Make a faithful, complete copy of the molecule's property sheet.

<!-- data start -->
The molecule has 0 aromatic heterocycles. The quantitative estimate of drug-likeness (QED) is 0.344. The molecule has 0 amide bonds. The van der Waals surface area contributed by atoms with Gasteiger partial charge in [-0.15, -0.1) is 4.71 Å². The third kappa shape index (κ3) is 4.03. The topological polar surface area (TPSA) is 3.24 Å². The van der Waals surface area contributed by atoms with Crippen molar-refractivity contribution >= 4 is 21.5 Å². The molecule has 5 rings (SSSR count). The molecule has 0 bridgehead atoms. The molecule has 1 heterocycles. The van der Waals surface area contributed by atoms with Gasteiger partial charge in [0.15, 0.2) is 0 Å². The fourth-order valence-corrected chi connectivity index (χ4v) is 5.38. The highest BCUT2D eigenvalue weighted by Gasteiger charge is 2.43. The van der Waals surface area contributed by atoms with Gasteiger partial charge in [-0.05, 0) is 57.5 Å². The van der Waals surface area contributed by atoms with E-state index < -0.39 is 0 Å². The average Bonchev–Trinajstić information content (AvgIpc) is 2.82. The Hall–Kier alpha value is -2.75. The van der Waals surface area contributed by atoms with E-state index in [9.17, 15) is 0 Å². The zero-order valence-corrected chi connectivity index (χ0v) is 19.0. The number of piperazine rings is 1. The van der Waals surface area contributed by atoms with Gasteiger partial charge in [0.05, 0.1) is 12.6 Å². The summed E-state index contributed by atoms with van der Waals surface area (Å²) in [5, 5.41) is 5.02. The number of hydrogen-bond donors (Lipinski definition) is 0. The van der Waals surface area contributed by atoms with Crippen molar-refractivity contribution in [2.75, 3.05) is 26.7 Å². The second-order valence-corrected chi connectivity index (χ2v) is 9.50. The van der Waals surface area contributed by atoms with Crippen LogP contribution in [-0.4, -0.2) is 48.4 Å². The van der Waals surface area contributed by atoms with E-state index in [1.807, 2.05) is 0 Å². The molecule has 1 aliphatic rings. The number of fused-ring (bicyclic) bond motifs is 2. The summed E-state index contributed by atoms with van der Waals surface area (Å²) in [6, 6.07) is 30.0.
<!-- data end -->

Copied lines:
The molecule has 0 aromatic heterocycles. The quantitative estimate of drug-likeness (QED) is 0.344. The molecule has 0 amide bonds. The van der Waals surface area contributed by atoms with Gasteiger partial charge in [-0.15, -0.1) is 4.71 Å². The third kappa shape index (κ3) is 4.03. The topological polar surface area (TPSA) is 3.24 Å². The van der Waals surface area contributed by atoms with Crippen molar-refractivity contribution >= 4 is 21.5 Å². The molecule has 5 rings (SSSR count). The molecule has 0 bridgehead atoms. The molecule has 1 heterocycles. The van der Waals surface area contributed by atoms with Gasteiger partial charge in [0.15, 0.2) is 0 Å². The fourth-order valence-corrected chi connectivity index (χ4v) is 5.38. The highest BCUT2D eigenvalue weighted by Gasteiger charge is 2.43. The van der Waals surface area contributed by atoms with Gasteiger partial charge in [-0.05, 0) is 57.5 Å². The van der Waals surface area contributed by atoms with E-state index < -0.39 is 0 Å². The average Bonchev–Trinajstić information content (AvgIpc) is 2.82. The Hall–Kier alpha value is -2.75. The van der Waals surface area contributed by atoms with E-state index in [9.17, 15) is 0 Å². The zero-order valence-corrected chi connectivity index (χ0v) is 19.0. The number of piperazine rings is 1. The van der Waals surface area contributed by atoms with Gasteiger partial charge in [0.05, 0.1) is 12.6 Å². The summed E-state index contributed by atoms with van der Waals surface area (Å²) in [5, 5.41) is 5.02. The number of hydrogen-bond donors (Lipinski definition) is 0. The van der Waals surface area contributed by atoms with Crippen molar-refractivity contribution in [2.75, 3.05) is 26.7 Å². The second-order valence-corrected chi connectivity index (χ2v) is 9.50. The van der Waals surface area contributed by atoms with Crippen LogP contribution in [-0.4, -0.2) is 48.4 Å². The van der Waals surface area contributed by atoms with E-state index in [1.807, 2.05) is 0 Å². The molecule has 1 aliphatic rings. The number of fused-ring (bicyclic) bond motifs is 2. The summed E-state index contributed by atoms with van der Waals surface area (Å²) in [6, 6.07) is 30.0.